While many major portable gadget manufacturers have been engaged in patent wars for the past few years, most cases are either thrown out by judges, tied up in injunctions, or wind up in a pre-trial settlement. Not so for Apple and Samsung who today begin a full-blown trial in what Samsung is dismissing as a “fighting over rectangles.”
This particular case involves several claims and counterclaims, but the key is whether Samsung’s devices copy the look of the iPhone and iPad. Previous rulings have seen mixed results: Apple got a temporary sales ban on the original Samsung Galaxy Tab in the US, but its claims were tossed completely by a British judge (albeit with the logic that there’s no confusion because the Tab isn’t as “cool” as the iPad.)
The US case will now go before a jury that was selected yesterday. The case judge has already ruled that although the injunction made worldwide news, Apple lawyer’s can’t bring it up as an argument to persuade the jury that there’s something to their claims.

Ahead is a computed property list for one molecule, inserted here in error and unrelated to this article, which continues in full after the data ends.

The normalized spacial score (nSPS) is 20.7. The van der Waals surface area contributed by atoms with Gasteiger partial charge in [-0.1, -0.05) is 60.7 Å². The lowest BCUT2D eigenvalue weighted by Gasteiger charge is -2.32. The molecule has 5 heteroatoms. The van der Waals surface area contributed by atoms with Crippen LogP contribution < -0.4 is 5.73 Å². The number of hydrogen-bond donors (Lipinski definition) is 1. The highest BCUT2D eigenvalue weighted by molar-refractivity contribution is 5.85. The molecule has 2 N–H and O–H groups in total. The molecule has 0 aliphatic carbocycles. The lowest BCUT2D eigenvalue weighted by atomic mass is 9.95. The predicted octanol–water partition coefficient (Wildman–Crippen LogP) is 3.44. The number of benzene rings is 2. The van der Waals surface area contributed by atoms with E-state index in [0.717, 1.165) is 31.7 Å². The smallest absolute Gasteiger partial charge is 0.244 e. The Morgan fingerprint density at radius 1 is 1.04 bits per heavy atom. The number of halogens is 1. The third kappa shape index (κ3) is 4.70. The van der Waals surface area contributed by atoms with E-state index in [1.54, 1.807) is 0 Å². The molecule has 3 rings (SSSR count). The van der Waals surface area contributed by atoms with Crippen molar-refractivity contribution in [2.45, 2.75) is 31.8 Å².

The matter at stake here isn’t simply whether Samsung violated Apple’s patents, but whether those patents were valid in the first place, and how they should be interpreted.
The Apple claim in the case certainly seems ambitious. For example, it complains that Samsung copied its design of having a black rectangular border with rounded corners and a flat upper surface, with minimal adornment on the border.
The problem is that while Apple’s design is always distinctive, what stands out is its simplicity and lack of unusual features. An Apple design is defined more by what it doesn’t feature than what it does.
It’s always hard to predict how a jury will react to a case, or exactly how the judge will rule on the interpretation of law. But in terms of real-life justice, it’s hard to see how anyone will have bought a Samsung Tab genuinely believing it to be an iPad, which in turn makes it hard to see how Apple has suffered substantial damage.